Soon after the activation of PAR1 was shown to mediate the cellular actions of thrombin on platelets and other cells,10,11 studies were published suggesting that the activation of PAR1 induces early events of T-cell activation.1214 Unfortunately, those studies used PAR1-derived peptides that are now known to activate both PAR1 and PAR2.46 More recently, it has been reported that the activation of PARs 1, 2 and 3 in Jurkat T-leukaemic cells induces tyrosine phosphorylation of the haematopoietic signal transducer protein, VAV1.15 VAV1, a guanine nucleotide exchange factor that targets Rho-family GTPases involved in cytoskeletal rearrangement, is recognized as a key regulator of lymphocyte development and function.16,17 Because the study linking PAR activation to VAV1 phosphorylation used the PAR-APs SFLLRNPNDK and TFRGAPPNSF, one of which can simultaneously activate both PAR1 and PAR2 (SFLLRNPNDK) and one of which (TFRGAPPNSF) has yet to be evaluated for its receptor selectivity, there is uncertainty as to which of the PARs might have been responsible for triggering VAV1 phosphorylation.15 We therefore decided to re-evaluate the ability of selective PAR1 activation to affect Jurkat signalling and we sought to assess, critically, the ability of PAR3-derived peptides to activate PARs, not only in Jurkat cells, but also in other cultured cells that either co-express human PARs 1, 2 and 3 (HEK293) or that selectively express only PAR2 (KNRK-PAR2). It was our working hypothesis, based on previous structure–activity data for the PAR-activating peptides,46 that the tethered ligand peptides derived from either human (TFRGAP…) or murine (SFNGGP…) PAR3 would activate either or both of PAR1 and PAR2 because of the N-terminal TF… or SF… motif in these peptides. The sequence motifs SF… and TF… are known to be of importance for activating PAR1 and PAR2. Here, we illustrate, by using cross-desensitization experiments, in the context of a calcium-signalling assay in Jurkat T cells, HEK293 and KNRK-PAR2 cells, that both peptides corresponding to the human and murine PAR3-tethered ligand sequences (TFRGAP-NH2 and SFNGGP-NH2, respectively) activate either or both PAR1 and PAR2, as does the human PAR1-derived peptide, SFLLRN-NH2. Furthermore, we demonstrate, in Jurkat cells, that whilst thrombin activates only PAR1, trypsin not only activates PAR1 and PAR2 but also disarms PAR1 for activation by thrombin.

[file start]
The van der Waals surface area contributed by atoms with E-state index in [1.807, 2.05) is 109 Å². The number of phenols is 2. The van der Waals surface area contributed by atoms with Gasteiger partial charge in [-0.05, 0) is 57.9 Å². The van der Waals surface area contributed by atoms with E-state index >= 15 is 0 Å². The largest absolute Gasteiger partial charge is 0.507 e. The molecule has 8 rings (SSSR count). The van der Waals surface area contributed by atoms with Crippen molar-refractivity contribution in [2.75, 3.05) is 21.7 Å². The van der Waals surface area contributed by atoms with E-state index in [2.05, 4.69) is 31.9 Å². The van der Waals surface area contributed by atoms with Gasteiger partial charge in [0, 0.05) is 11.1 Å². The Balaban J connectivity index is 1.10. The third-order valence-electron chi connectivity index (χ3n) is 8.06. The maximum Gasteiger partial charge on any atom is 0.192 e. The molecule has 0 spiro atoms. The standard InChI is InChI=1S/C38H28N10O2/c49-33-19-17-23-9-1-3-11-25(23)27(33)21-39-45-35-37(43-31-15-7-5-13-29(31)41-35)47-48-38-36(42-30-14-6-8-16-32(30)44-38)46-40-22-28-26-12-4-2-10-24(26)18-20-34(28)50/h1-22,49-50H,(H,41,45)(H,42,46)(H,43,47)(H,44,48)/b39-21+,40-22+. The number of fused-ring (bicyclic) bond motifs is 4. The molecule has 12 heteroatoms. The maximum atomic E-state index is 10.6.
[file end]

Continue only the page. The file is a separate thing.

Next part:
Materials and methods

Cell culture

Jurkat T cells were kindly provided by Dr Julie Deans, University of Calgary (Faculty of Medicine, Calgary, Alberta, Canada). The Jurkat T cells were propagated at 37° (under an atmosphere of 5% CO2 in room air) in 80-cm2 T-flasks containing RPMI-1640 supplemented with 10% (v/v) fetal calf serum (FCS), sodium pyruvate (1 mm), and the antibiotics penicillin G (100 U/ml) and streptomycin sulphate (100 µg/ml). Human embryonic kidney cells (HEK293) were those used by us for previous work.6 The HEK cells were propagated at 37° (under an atmosphere of 5% CO2 in room air) in 80-cm2 T-flasks containing Dulbecco's modified Eagle's minimal essential medium (DMEM) supplemented with 10% (v/v) FCS, sodium pyruvate (1 mm) and penicillin G/streptomycin (as described above). Rat and human PAR2-transfected Kirsten virus-transformed rat kidney cells (KNRK; American Type Culture Collection, Bethesda, MD) were those used by us in previous work.1820 The KNRK cells were propagated at 37° (under an atmosphere of 5% CO2 in room air) in 80-cm2 T-flasks using geneticin (0·6 mg/ml)-containing DMEM supplemented with 10% (v/v) FCS, sodium pyruvate (1 mm) and penicillin G/streptomycin (as described above). The KNRK cells were subcultured in the absence of trypsin by resuspension in an isotonic phosphate-buffered cell-dissociation buffer containing EDTA (Invitrogen, Carlsbad, CA).